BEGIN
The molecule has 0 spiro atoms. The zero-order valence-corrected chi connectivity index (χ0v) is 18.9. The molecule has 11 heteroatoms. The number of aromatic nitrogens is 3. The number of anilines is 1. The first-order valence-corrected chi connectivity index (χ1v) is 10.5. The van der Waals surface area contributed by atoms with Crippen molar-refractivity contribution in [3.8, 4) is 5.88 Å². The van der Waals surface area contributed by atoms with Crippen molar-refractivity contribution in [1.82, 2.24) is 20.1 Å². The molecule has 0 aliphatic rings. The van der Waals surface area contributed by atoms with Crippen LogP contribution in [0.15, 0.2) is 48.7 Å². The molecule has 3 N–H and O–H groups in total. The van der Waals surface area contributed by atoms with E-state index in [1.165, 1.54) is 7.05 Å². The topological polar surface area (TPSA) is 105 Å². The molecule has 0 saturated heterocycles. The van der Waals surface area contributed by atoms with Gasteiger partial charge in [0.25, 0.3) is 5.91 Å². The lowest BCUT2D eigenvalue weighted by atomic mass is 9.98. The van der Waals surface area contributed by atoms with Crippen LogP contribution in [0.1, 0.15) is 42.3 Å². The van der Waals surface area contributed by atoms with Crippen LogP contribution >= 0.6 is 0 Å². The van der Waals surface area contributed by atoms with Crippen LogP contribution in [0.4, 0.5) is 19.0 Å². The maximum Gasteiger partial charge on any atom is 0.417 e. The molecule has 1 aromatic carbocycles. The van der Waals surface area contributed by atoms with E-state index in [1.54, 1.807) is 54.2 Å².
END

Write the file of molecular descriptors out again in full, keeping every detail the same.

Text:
The molecule has 0 spiro atoms. The zero-order valence-corrected chi connectivity index (χ0v) is 18.9. The molecule has 11 heteroatoms. The number of aromatic nitrogens is 3. The number of anilines is 1. The first-order valence-corrected chi connectivity index (χ1v) is 10.5. The van der Waals surface area contributed by atoms with Crippen molar-refractivity contribution in [3.8, 4) is 5.88 Å². The van der Waals surface area contributed by atoms with Crippen molar-refractivity contribution in [1.82, 2.24) is 20.1 Å². The molecule has 0 aliphatic rings. The van der Waals surface area contributed by atoms with Crippen LogP contribution in [0.15, 0.2) is 48.7 Å². The molecule has 3 N–H and O–H groups in total. The van der Waals surface area contributed by atoms with E-state index in [1.165, 1.54) is 7.05 Å². The topological polar surface area (TPSA) is 105 Å². The molecule has 0 saturated heterocycles. The van der Waals surface area contributed by atoms with Gasteiger partial charge in [0.25, 0.3) is 5.91 Å². The lowest BCUT2D eigenvalue weighted by atomic mass is 9.98. The van der Waals surface area contributed by atoms with Crippen LogP contribution in [0.1, 0.15) is 42.3 Å². The van der Waals surface area contributed by atoms with Crippen LogP contribution >= 0.6 is 0 Å². The van der Waals surface area contributed by atoms with Crippen LogP contribution in [0.4, 0.5) is 19.0 Å². The maximum Gasteiger partial charge on any atom is 0.417 e. The molecule has 1 aromatic carbocycles. The van der Waals surface area contributed by atoms with E-state index in [1.54, 1.807) is 54.2 Å².